And what fun that was! I had kept the smallest of reserves (I always do) and sure enough they were tested to their limit!
** Countering the counterattack
Israeli artillery continues to enjoy success, scoring not a few hits, disruptions, and retreats. I need to press my counterattack if for no other reason than to disrupt and hopefully destroy the Israeli big guns.
I don't quite understand why, but my opponent continues to attack toward Ash Shuhada. I mean to say, I understand that he hopes to take the Qabitiya Crossroads just beyond. (So confusing to have an opponent named Crossroads!) I just don't understand how he thinks he has the forces to do it.
With Qabatiya denied by your strong reinforcements, I was guessing if there would be a weak point here, with Qabatiya Crossroads defenses toward Jenin instead of Southeast. One of the decisive points in the battle here, if I could have cut you in half. Of course that was not something I was able to pull off...
** Hammer (and Anvil) Time!
South of Jenin, a fierce struggle ensues as Crossroads attacks my salient on the right (yellow circle).
What a surprise. My opponent has more tanks on his left flank than I imagined!
... so I thought I could cut off your attack instead, as a last hope for a result here! I was aware from the beginning Victory Locations alone would not cut it, so it was bad news you were able to retreat from Jenin in an orderly fashion. Maybe not here so?
** Nope, it's a counter attack!
After my Side B (Jordanian) move (Side B is this scenario's second side), the situation at the end of Turn 32, the center and southward (with my disrupted units yellow highlighted):
Crossroads' entire left wing (large blue circle) is virtually cut off, with his supply lines back to higher HQs broken, or nearly so. It occurs to me that the fight in the center (yellow circle) is Crossroads' desperate attempt to clear a path for his forces back to Jenin.
At this point, I am not confident I can retake Jenin. Jenin and vicinity are a complex of urban area and fortifications. I would most likely suffer much greater casualties attempting to retake Jenin than trying rather to pick off his units at the periphery, and to go after his rear guard.
Rather than commit -- and possibly lose -- my remaining good infantry to the fight in the center (yellow circle), maybe I should part, back away, and let him pass?
As for my own "cut off" forces southeast of Jenin. If I let him slip, that in itself will fix my own supply issues.
In his most recent e-mail communication, my opponent wrote: "Quite the battle, this one!" Indeed it is.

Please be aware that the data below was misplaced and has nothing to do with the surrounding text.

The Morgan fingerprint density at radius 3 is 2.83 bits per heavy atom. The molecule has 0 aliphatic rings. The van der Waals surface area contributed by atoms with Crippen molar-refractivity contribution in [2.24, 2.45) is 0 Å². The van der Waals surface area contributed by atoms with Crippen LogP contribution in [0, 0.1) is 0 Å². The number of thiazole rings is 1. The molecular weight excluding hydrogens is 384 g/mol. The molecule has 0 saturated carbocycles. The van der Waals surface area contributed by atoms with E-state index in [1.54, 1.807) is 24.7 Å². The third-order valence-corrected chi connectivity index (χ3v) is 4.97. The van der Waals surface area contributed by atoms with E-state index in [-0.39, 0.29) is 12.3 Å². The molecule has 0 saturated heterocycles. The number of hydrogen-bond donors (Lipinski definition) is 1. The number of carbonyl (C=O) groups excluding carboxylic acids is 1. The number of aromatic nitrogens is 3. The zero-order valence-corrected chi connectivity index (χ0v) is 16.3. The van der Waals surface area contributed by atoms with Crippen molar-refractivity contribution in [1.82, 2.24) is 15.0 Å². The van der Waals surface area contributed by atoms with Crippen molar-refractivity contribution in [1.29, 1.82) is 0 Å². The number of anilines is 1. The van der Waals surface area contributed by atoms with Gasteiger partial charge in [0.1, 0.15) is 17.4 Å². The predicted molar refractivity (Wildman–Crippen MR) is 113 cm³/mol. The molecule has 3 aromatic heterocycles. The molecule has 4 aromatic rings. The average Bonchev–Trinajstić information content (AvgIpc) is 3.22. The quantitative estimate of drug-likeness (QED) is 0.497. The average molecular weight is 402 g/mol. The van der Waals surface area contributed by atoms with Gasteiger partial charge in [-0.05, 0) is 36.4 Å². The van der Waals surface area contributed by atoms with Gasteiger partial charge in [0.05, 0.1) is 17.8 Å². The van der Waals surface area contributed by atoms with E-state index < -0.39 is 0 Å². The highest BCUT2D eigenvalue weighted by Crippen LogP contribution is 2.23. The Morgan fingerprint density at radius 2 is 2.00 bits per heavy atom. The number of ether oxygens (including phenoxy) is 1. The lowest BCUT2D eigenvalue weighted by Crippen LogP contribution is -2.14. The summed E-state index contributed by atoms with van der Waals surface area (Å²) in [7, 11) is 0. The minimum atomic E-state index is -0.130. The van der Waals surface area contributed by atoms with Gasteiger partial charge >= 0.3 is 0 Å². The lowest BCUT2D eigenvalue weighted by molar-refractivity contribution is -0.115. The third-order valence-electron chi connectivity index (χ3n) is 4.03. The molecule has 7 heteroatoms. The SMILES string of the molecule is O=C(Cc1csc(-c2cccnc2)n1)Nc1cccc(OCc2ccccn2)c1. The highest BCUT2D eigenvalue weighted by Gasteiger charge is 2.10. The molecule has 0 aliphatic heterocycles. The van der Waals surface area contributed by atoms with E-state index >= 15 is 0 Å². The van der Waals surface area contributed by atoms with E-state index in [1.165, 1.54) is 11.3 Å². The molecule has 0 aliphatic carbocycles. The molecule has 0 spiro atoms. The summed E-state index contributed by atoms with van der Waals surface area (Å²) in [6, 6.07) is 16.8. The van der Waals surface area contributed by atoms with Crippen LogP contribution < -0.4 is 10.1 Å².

Counterattacking the counterattack
** +1 !!
** The Jordanian Breakout
My armoured force southeast of Jenin (large white circle): With a solid wall of infantry blocking my way to Jenin, I am disengaging that force for now. From its current position, I can attack Crossroads' far left from the rear, swing those tanks etc. back around to rejoin my far right, even hurl them northeastward in the hope of catching some enemy HQs etc. We shall see.
One of the vital decisions done absolutely right I believe!
And so the Jordanians escaped my encirclement... I was indeed relying on my infantry to mop up anything they would engage, but they were not able to keep up with your mech units
** The Highwater Mark
I won't deny it. This was an awful Israeli Side A phase for me. A 70+ VP jump in Crossroads' favor, with his Total VPs now up to 332. With still another 10+ turns to go in this scenario, I feel my Major Victory is slipping away from me, and quite possibly Minor Victory too. Too cocky, too fancy for my own good I guess.
So close, yet so far...
** On importance of reserves
Life is also full of surprises:
From the north, unexpectedly, two RCLR jeeps suddenly appear. One (turquoise circle) takes a shot at my scout car, scoring a 1 SP hit and a retreat (to the magenta circle).
The wily Crossroads had kept some RCLR jeeps to the north in reserve, likely for this very possibility -- my attempting a break-out into his rear areas.
Having fired its first shot (meaning it still has at least one more shot available for opfire next phase), and subsequent to this, that RCLR jeep pulls back in hiding to the north. Then...
Always, but always have at least something of a reserve. The few RCLR Jeeps punched well above their weight here, and with fog of war, when you lose some key units you become concerned what else would be there...
After my Side B (Jordanian) move (Side B is this scenario's second side), the overall situation at the end of Turn 39 (with my disrupted units yellow highlighted):
Readjusting my line only. Except for those units in bunker positions west of Jenin, all or nearly all of my forces should be hidden from view.
Including those scout cars northeast of Jenin. I figure it is safer to leave them be.
With the loss of that 3 SP Israeli mech infantry platoon, Crossroads Total VPs are now down to 218.
Am I sitting on my lead? Why, yes I am!
Bummer. Ha. So it ended, then.
With a newly learn respect for not only the Jordanians but the defensive terrain here as well - and what an ambush county it was - the IDF forces had well lost their appetite for any further action
Until next time!
< Message edited by Crossroads -- 12/22/2016 5:57:30 PM >